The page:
Mean R-Oxybutynin Plasma Concentrations Following Three Doses of Oxybutynin Chloride 5 mg Administered Every 8 Hours for 1 Day in 23 Healthy Adult Volunteers.


 


Oxybutynin chloride steady-state pharmacokinetics were also studied in 11 pediatric patients with detrusor overactivity associated with a neurological condition (e.g., spina bifida). These pediatric patients were on oxybutynin chloride tablets with total daily dose ranging from 7.5 mg to 15 mg (0.22 to 0.53 mg/kg). Overall, most patients (86.9%) were taking a total daily oxybutynin chloride dose between 10 mg and 15 mg. Sparse sampling technique was used to obtain serum samples. When all available data are normalized to an equivalent of 5 mg twice daily oxybutynin chloride, the mean pharmacokinetic parameters derived for R- and S-oxybutynin and R- and S-desethyloxybutynin are summarized in


Table 2. The plasma-time concentration profiles for R- and S-oxybutynin are similar in shape;


Figure 2 shows the profile for R-oxybutynin when all available data are normalized to an equivalent of 5 mg twice daily.


Table 2    Mean ± SD R- and S-Oxybutynin and R- and S-Desethyloxybutynin Pharmacokinetic Parameters in Children Aged 5 to 15 Following Administration of 7.5 mg to 15 mg Total Daily Dose of Oxybutynin Chloride Tablets (N=11)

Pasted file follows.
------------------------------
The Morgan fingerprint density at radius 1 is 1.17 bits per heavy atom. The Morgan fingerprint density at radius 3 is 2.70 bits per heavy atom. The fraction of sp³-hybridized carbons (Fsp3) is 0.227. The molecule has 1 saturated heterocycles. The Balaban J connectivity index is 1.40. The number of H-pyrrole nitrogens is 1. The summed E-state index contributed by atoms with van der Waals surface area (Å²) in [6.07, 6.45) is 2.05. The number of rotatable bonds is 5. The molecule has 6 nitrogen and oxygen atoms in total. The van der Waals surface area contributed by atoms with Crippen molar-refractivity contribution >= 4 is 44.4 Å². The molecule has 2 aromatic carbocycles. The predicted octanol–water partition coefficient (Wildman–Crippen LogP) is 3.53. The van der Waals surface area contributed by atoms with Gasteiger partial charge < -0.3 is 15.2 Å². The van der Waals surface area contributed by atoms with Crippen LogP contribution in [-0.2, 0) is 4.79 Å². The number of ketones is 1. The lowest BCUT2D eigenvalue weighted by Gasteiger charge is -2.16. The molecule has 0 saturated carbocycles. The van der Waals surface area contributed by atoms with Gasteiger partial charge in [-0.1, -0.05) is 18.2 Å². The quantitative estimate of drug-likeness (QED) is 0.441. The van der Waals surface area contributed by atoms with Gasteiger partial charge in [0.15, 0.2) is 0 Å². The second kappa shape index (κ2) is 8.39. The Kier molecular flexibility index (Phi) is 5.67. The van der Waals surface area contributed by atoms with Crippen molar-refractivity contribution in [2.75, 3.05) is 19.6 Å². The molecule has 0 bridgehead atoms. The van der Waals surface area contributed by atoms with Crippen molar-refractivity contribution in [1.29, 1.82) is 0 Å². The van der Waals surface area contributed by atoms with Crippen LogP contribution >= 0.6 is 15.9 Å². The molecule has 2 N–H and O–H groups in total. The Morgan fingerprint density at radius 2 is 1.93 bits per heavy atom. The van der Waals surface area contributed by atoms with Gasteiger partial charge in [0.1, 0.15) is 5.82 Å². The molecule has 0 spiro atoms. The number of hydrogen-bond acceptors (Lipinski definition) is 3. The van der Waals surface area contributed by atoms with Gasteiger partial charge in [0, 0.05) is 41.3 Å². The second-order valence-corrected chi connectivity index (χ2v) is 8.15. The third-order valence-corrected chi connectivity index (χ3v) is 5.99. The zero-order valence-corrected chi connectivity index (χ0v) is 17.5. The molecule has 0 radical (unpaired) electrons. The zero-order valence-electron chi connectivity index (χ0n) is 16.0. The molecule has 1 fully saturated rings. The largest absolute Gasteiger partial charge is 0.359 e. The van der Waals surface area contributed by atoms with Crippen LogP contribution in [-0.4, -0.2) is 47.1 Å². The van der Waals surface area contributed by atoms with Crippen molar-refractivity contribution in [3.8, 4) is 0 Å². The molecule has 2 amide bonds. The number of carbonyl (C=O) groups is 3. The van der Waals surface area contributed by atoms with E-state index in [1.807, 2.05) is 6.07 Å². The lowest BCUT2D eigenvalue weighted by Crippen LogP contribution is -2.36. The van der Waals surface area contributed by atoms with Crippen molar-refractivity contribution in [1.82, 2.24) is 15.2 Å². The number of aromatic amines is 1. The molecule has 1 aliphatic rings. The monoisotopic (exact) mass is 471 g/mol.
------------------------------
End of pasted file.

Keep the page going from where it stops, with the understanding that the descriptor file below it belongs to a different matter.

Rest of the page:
All Available Data Normalized to an Equivalent of Oxybutynin Chloride Tablets 5 mg BID or TID at Steady State                              


  


 


R-Oxybutynin  


 


S-Oxybutynin  


 


R-Desethyloxybutynin  


 


S-Desethyloxybutynin  


 C


max* (ng/mL)


 


 6.1 ± 3.2


 


 10.1 ± 7.5


 


 55.4 ± 17.9


 


 28.2 ± 10.0


 


 T


max (hr)


 


 1.0


 


 1.0


 


 2.0


 


 2.0


 


 AUC


† (ng•hr/mL)


 


 19.8 ± 7.4


 


 28.4 ± 12.7


 


 238.8 ± 77.6


 


 119.5 ± 50.7


 


*Reflects C


max for pooled data


†AUC


0-end of dosing interval Figure 2. Mean steady-state (±SD) R-oxybutynin plasma concentrations following administration of total daily Oxybutynin Chloride Tablet dose of 7.5 mg to 15 mg (0.22 mg/kg to 0.53 mg/kg) in children 5 to 15 years of age. – Plot represents all available data normalized to the equivalent of oxybutynin chloride 5 mg BID or TID at steady state


 


Food EffectsData in the literature suggests that oxybutynin solution co-administered with food resulted in a slight delay in absorption and an increase in its bioavailability by 25% (n=18).